Christopher Fox (b. 1955) — The Missouri Harmony (1984–85) for organ
“The Missouri Harmony” (1984–85) takes its title from the American shape-note tune book of 1820, which was the most popular frontier tune book of its era. In some early American singing traditions, each member of the congregation would pursue his own musical path, each singer with his own version of the tune, so that the overall result was an inspired heterophony around the original melody. The composer writes: “In my piece three voices (right hand, left hand, and pedals) move independently but similarly: in each voice phrases lengthen and then contract, lengthen and finally contract again; and in all the voices there is a gradual movement upward. Progress is slow throughout: not so slow that awareness of the overall melodic contour is lost, but slow enough for it to be possible to enjoy the acoustic presence of single harmonies. 'The Missouri Harmony' is dedicated to Huub ten Hacken; he gave the first performance in Sint Janskathedral on 28th August 1985.”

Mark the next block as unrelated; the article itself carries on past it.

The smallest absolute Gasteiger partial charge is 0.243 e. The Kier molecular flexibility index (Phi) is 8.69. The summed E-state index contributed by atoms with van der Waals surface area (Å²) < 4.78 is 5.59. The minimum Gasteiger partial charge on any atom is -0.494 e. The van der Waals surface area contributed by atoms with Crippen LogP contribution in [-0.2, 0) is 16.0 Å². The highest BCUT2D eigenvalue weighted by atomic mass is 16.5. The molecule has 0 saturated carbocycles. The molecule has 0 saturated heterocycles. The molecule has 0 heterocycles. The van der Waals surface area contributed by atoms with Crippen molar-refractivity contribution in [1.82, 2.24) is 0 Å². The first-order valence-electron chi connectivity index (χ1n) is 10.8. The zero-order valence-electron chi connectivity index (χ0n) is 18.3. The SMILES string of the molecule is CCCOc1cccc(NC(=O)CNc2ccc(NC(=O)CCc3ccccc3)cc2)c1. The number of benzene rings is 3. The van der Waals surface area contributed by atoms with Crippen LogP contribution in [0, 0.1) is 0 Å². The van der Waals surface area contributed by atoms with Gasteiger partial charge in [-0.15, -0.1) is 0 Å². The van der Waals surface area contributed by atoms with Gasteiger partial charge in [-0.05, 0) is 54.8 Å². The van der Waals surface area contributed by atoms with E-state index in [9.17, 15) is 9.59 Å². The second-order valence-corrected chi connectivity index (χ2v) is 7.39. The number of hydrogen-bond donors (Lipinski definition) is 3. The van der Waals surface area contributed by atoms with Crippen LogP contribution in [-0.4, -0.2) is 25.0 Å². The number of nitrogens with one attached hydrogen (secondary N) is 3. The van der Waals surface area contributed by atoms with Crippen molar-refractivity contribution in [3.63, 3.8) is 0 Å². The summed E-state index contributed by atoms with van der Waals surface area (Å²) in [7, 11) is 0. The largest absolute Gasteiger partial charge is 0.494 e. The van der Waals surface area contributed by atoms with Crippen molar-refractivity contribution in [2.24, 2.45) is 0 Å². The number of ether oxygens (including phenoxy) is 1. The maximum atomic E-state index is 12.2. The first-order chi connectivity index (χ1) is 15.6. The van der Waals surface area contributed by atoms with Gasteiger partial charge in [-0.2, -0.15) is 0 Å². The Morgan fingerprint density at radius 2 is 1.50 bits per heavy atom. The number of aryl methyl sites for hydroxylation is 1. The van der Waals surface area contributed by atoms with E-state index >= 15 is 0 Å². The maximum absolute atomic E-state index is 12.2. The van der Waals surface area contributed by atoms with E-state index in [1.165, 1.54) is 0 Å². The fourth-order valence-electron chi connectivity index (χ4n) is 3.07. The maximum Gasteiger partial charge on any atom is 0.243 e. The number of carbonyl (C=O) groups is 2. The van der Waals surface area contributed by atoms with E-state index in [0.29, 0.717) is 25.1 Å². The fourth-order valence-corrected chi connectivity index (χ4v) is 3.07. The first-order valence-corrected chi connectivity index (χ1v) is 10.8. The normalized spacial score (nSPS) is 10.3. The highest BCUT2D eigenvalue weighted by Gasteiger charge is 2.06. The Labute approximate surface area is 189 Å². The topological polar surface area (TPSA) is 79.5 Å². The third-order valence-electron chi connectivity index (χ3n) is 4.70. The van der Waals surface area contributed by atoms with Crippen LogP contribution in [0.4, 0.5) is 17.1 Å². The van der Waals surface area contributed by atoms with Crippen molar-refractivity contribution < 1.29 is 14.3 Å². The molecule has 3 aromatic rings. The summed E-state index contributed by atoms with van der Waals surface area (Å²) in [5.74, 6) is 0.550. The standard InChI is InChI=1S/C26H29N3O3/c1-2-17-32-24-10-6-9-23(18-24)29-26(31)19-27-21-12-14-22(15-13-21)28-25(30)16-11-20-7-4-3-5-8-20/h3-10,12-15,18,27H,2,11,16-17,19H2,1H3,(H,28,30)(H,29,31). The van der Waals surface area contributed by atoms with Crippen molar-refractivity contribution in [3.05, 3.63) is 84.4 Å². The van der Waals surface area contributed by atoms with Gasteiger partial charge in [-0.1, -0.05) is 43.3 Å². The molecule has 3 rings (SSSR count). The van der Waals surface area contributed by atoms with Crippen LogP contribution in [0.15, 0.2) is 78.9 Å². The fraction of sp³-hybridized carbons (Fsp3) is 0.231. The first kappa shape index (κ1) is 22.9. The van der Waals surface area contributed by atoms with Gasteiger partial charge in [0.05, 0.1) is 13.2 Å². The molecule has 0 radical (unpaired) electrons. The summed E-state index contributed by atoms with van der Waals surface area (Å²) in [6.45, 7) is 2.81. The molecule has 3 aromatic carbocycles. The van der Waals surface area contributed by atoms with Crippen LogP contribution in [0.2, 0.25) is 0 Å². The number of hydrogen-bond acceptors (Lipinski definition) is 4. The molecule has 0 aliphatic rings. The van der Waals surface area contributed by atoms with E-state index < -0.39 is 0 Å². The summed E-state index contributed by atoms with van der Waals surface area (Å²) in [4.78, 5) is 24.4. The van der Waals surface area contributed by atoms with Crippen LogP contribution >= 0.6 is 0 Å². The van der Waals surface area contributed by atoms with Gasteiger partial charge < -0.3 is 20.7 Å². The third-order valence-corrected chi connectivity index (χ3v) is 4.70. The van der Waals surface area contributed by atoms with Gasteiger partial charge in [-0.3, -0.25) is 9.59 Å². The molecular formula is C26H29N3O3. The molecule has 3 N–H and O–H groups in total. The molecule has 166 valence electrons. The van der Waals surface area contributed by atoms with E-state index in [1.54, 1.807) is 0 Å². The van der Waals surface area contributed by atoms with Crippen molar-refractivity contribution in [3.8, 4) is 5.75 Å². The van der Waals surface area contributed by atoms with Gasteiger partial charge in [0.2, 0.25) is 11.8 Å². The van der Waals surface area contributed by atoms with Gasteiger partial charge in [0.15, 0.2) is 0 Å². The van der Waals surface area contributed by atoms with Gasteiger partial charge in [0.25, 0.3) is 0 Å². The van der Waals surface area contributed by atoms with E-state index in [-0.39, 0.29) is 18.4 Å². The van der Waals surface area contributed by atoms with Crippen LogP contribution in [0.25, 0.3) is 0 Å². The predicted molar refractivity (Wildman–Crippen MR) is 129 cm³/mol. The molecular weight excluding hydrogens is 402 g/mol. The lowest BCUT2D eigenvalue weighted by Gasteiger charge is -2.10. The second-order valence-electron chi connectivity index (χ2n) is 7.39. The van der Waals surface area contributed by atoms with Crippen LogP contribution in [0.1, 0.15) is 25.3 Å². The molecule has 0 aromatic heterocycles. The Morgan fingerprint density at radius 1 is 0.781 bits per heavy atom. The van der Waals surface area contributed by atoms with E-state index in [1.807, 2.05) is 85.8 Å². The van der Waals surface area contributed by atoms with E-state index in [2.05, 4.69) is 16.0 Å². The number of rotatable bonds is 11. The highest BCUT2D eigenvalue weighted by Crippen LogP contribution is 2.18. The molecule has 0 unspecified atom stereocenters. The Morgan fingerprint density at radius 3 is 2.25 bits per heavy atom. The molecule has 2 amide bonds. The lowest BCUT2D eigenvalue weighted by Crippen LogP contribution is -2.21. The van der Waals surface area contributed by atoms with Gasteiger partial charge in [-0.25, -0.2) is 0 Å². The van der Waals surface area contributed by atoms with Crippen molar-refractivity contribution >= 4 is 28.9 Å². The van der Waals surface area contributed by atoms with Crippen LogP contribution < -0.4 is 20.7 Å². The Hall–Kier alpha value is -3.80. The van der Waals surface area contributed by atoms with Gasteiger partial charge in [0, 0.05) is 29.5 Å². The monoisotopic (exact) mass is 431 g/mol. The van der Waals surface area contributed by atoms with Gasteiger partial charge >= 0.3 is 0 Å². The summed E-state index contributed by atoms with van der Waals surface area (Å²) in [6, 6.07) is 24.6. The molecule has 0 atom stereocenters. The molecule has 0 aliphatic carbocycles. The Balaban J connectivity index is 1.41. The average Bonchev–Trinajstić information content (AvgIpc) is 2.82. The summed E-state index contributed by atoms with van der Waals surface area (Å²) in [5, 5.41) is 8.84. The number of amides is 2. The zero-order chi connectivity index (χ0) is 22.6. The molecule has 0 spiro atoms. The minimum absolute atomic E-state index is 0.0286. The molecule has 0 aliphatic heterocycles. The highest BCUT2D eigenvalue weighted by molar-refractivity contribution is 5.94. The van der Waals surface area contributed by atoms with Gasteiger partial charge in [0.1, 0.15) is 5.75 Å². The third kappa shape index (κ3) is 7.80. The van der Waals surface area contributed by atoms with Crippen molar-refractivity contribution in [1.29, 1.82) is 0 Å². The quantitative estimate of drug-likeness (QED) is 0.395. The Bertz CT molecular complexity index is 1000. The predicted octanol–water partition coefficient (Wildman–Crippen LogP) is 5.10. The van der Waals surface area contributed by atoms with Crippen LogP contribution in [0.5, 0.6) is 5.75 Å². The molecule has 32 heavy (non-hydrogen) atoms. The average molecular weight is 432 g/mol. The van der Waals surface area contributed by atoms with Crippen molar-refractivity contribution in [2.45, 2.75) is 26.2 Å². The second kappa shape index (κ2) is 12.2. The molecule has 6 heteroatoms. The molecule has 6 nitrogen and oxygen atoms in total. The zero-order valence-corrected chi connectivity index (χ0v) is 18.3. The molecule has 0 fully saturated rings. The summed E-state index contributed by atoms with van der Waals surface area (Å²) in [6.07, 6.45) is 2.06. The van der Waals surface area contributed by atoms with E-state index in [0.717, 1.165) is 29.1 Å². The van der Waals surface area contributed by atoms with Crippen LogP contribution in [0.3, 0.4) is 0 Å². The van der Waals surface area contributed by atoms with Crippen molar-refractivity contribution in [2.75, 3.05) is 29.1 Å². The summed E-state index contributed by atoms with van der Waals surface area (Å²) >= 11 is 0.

English composer Christopher Fox (b. 1955) was educated at the universities of Liverpool, Southampton, and York. His teachers included Hugh Wood and Jonathan Harvey. From 1984–94 he was a member of the composition teaching staff at the Darmstadt New Music Summer School and in 2006 took a professorship at Brunel University. Fox’s music is noted for its wide stylistic breadth, ranging from microtonal chamber works to large-scale modernist ensemble pieces and from tape cut-up collages to minimalist pieces for guitars and saxophones. He has also been an active writer on music, and served as editor of the journal “Contact” as well as of several multi-author books.